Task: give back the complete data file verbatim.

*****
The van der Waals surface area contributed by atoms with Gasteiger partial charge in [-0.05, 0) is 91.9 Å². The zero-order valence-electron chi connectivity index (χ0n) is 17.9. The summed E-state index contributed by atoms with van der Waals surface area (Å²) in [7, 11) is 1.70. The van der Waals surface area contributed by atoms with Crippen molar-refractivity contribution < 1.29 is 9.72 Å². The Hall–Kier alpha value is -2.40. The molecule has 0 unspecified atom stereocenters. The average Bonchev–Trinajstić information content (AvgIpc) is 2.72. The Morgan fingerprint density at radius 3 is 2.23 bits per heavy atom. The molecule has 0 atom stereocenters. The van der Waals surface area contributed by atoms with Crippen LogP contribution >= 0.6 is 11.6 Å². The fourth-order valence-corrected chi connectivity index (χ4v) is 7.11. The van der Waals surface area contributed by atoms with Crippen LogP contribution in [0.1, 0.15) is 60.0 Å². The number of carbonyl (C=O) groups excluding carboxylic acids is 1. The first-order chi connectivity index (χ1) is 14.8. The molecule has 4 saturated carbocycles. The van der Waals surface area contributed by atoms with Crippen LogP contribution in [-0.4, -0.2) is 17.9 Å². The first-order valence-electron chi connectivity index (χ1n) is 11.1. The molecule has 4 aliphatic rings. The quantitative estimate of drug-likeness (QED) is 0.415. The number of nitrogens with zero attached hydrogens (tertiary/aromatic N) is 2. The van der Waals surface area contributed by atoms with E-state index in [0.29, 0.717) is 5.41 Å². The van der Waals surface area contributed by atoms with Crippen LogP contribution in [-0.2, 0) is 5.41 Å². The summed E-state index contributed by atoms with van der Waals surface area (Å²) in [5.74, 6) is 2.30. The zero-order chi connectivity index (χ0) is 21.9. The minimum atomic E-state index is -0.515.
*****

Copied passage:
The van der Waals surface area contributed by atoms with Gasteiger partial charge in [-0.05, 0) is 91.9 Å². The zero-order valence-electron chi connectivity index (χ0n) is 17.9. The summed E-state index contributed by atoms with van der Waals surface area (Å²) in [7, 11) is 1.70. The van der Waals surface area contributed by atoms with Crippen molar-refractivity contribution < 1.29 is 9.72 Å². The Hall–Kier alpha value is -2.40. The molecule has 0 unspecified atom stereocenters. The average Bonchev–Trinajstić information content (AvgIpc) is 2.72. The Morgan fingerprint density at radius 3 is 2.23 bits per heavy atom. The molecule has 0 atom stereocenters. The van der Waals surface area contributed by atoms with Crippen LogP contribution >= 0.6 is 11.6 Å². The fourth-order valence-corrected chi connectivity index (χ4v) is 7.11. The van der Waals surface area contributed by atoms with Crippen LogP contribution in [0.1, 0.15) is 60.0 Å². The number of carbonyl (C=O) groups excluding carboxylic acids is 1. The first-order chi connectivity index (χ1) is 14.8. The molecule has 4 saturated carbocycles. The van der Waals surface area contributed by atoms with Crippen LogP contribution in [-0.4, -0.2) is 17.9 Å². The first-order valence-electron chi connectivity index (χ1n) is 11.1. The molecule has 4 aliphatic rings. The quantitative estimate of drug-likeness (QED) is 0.415. The number of nitrogens with zero attached hydrogens (tertiary/aromatic N) is 2. The van der Waals surface area contributed by atoms with E-state index in [0.29, 0.717) is 5.41 Å². The van der Waals surface area contributed by atoms with Crippen LogP contribution in [-0.2, 0) is 5.41 Å². The summed E-state index contributed by atoms with van der Waals surface area (Å²) in [5.74, 6) is 2.30. The zero-order chi connectivity index (χ0) is 21.9. The minimum atomic E-state index is -0.515.